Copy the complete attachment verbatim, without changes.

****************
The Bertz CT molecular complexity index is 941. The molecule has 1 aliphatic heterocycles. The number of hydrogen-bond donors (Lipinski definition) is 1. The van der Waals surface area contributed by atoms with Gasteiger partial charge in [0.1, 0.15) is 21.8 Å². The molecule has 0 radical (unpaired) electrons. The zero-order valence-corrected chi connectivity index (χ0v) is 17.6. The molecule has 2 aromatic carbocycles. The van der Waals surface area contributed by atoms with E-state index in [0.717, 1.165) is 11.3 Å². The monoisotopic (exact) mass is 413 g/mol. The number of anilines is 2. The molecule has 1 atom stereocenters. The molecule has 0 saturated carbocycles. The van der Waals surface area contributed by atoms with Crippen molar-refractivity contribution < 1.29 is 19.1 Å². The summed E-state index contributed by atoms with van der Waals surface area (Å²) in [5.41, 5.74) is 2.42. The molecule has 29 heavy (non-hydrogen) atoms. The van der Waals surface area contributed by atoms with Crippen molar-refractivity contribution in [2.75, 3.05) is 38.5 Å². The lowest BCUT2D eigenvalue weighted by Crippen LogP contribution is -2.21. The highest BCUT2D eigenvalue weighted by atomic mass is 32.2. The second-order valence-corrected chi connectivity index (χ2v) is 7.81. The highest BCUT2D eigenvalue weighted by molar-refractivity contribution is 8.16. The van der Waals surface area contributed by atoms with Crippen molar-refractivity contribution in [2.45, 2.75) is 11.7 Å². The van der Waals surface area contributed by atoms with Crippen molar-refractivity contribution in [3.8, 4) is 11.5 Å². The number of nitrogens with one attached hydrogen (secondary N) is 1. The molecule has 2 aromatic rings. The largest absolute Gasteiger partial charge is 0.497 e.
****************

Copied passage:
The Bertz CT molecular complexity index is 941. The molecule has 1 aliphatic heterocycles. The number of hydrogen-bond donors (Lipinski definition) is 1. The van der Waals surface area contributed by atoms with Gasteiger partial charge in [0.1, 0.15) is 21.8 Å². The molecule has 0 radical (unpaired) electrons. The zero-order valence-corrected chi connectivity index (χ0v) is 17.6. The molecule has 2 aromatic carbocycles. The van der Waals surface area contributed by atoms with E-state index in [0.717, 1.165) is 11.3 Å². The monoisotopic (exact) mass is 413 g/mol. The number of anilines is 2. The molecule has 1 atom stereocenters. The molecule has 0 saturated carbocycles. The van der Waals surface area contributed by atoms with Crippen molar-refractivity contribution < 1.29 is 19.1 Å². The summed E-state index contributed by atoms with van der Waals surface area (Å²) in [5.41, 5.74) is 2.42. The molecule has 29 heavy (non-hydrogen) atoms. The van der Waals surface area contributed by atoms with Crippen molar-refractivity contribution in [2.75, 3.05) is 38.5 Å². The lowest BCUT2D eigenvalue weighted by Crippen LogP contribution is -2.21. The highest BCUT2D eigenvalue weighted by atomic mass is 32.2. The second-order valence-corrected chi connectivity index (χ2v) is 7.81. The highest BCUT2D eigenvalue weighted by molar-refractivity contribution is 8.16. The van der Waals surface area contributed by atoms with Crippen molar-refractivity contribution in [2.45, 2.75) is 11.7 Å². The van der Waals surface area contributed by atoms with Crippen molar-refractivity contribution in [3.8, 4) is 11.5 Å². The number of nitrogens with one attached hydrogen (secondary N) is 1. The molecule has 2 aromatic rings. The largest absolute Gasteiger partial charge is 0.497 e.